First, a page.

The Rev. Canon Stowell delivered an address to the Manchester Kifle 
Volunteers, in the Free Trade Hall, January 19. 

The Hanover Mills, Buxton Street, London Road, were destroyed by dre, 
February 2. The premises contained 2[).000 spindles and Vii carding engines. 
The damage was estimated at about i:25,00a 



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280 Armala of Manchester. d^^ 

The Prince of Orange visited Manchester, February 24. 

Mr. James Braid, M.R.C.S.Edin., died in Manchester, March 25, at the age 
of 63. He was a native of Fifeshire, and received his education at Edinburgh 
University. He came to Manchester soon after beginning his career as a 
medical man, and became distinguished for his special skill in dealing with 
some dangerous and difficult diseases. In 1841 he entered into the investi- 
gation of animal magnetism, which at the time he believed to be wholly a 
system of collusion or illusion. His researches, however, led to the discovery 
of a reality in some of the phenomena, though he differed from the mesmerista 
as to their causes. Similar phenomena of abnormal sleep and peculiar con- 
dition of mind and body were found to be self -induced by fixedly staring on 
any inanimate object, the mental attention being concentrated on the act. 
This proved that the peculiar condition did not arise from any magnetic 
influence passing from the operator into the patient, as alleged by the 
mesmerists. Mr. Braid read a paper on his discovery to the members of the 
British Association, at Manchester, in 1812, and subsequently published 
several works on the subject. The most Important of these is the treatise 
which he entitled Newrypnology; or^ the Rationale of Nervous Sleep, considered 
in relation to Animal Magjutism, illustrated by numerous cases of its suc- 
cessful application in the relief and cure of diseases (1813). This discovery of 
an artificial somnambulism he appropriately designated " neuro-hypnotism,'* 
afterwards shortened to " hypnotism," a term which has oome into universal 
use. Mr. Braid and his writings were much derided by the mesmerists and 
others, but his suggestion is now generally accepted, and has been taken up in 
France, where the system is sometimes called ** Braidiam,'* and in Germany 
and other countries. The curative qualities of hypnotism are, indeed, much 
more recognised on the Continent than in England. {Dictionary of NoHonai 
Biography.) 

23 Victoria, cap. 4. Act for supplying with gas the township of Droylsden 
and other places adjacent thereto, in the parishes of Manchester and Ashton-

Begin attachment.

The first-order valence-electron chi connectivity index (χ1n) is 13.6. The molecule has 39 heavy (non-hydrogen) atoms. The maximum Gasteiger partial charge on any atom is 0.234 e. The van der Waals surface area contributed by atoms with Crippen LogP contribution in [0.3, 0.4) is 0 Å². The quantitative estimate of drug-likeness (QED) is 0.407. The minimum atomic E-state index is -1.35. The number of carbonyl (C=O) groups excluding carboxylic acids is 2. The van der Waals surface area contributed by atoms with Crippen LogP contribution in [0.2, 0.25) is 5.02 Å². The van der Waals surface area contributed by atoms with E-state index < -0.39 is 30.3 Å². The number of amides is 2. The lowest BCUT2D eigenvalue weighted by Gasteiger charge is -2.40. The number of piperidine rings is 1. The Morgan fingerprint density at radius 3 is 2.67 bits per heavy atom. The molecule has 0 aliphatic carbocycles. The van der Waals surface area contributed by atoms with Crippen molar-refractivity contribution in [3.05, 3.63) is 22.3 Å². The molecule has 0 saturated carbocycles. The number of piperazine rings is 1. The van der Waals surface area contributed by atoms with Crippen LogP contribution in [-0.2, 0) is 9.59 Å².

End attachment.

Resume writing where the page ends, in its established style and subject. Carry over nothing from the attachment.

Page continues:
under-Lyne. April 3. 

A portion of the roofing of the Victoria Railway Station fell in, April 8, 
but fortunately no person was injured. 

Bfr. John Bright, M.P., delivered an address to a meeting of BeformeiB, in 
the Free Trade Hall, April 12. 

As the result of a police raid, six keepers of betting-list houses in Thomas 
Street and neighbourhood were taken into custody, and a fine of £100 was 
imposed. April 23. 

The foundation-etone of a Greek Church, in Higher Bioughton, was laid 
by the Rev. B. Moroa, May 8. 

83 and 24 Victoria. Act for enabling the mayor, aldermen, and citiaens of 
the city of Manchester to effect farther improvements in the said city, and for 
other purposes. May 15. 

Mr. William Butterworth Bayley died, at St Leonardos, May 2a He was 
sixth son of Mr. Thomas B. Bayley, F.R.&, of Hope, and was educated at Eton, 
Cambridge, and Fort William College. He entered the Bengal Civil Service, 
and in 1819 became Chief Secretary to the Government of India. In 1825 be 
woA appointed a member of the Council, and in BCarch, 1828, on the departure 



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I860: Annals of Manchester, 281 

of Lord Amherst, Mr. Bayley, as senior member of the Government, became 
Acting-Govemor-Creneral of India, a post which he held several months, and 
then resumed his seat as a member of Coimcil. He resigned his seat on the 
Council 11th November, 1830, and coming to England, became, in 1S33, Deputy* 
Chairman, and in the following year Chairman, of the East India Company. 
He retired from public life shortly after the Mutiny. His son. Sir Stewart 
Colvin Bayley, K.C.S.I., has also filled various important offices in India, 
Apparently the only published work of Mr. W. B. Bayley is his thesis pro- 
nounced at Fort WilUam College, in 1802. 

The annual Whitsuntide procession of scholars of the Church of England 
Sunday schools took place May 28. The number of scholars who Joined in the 
procession was 11,083.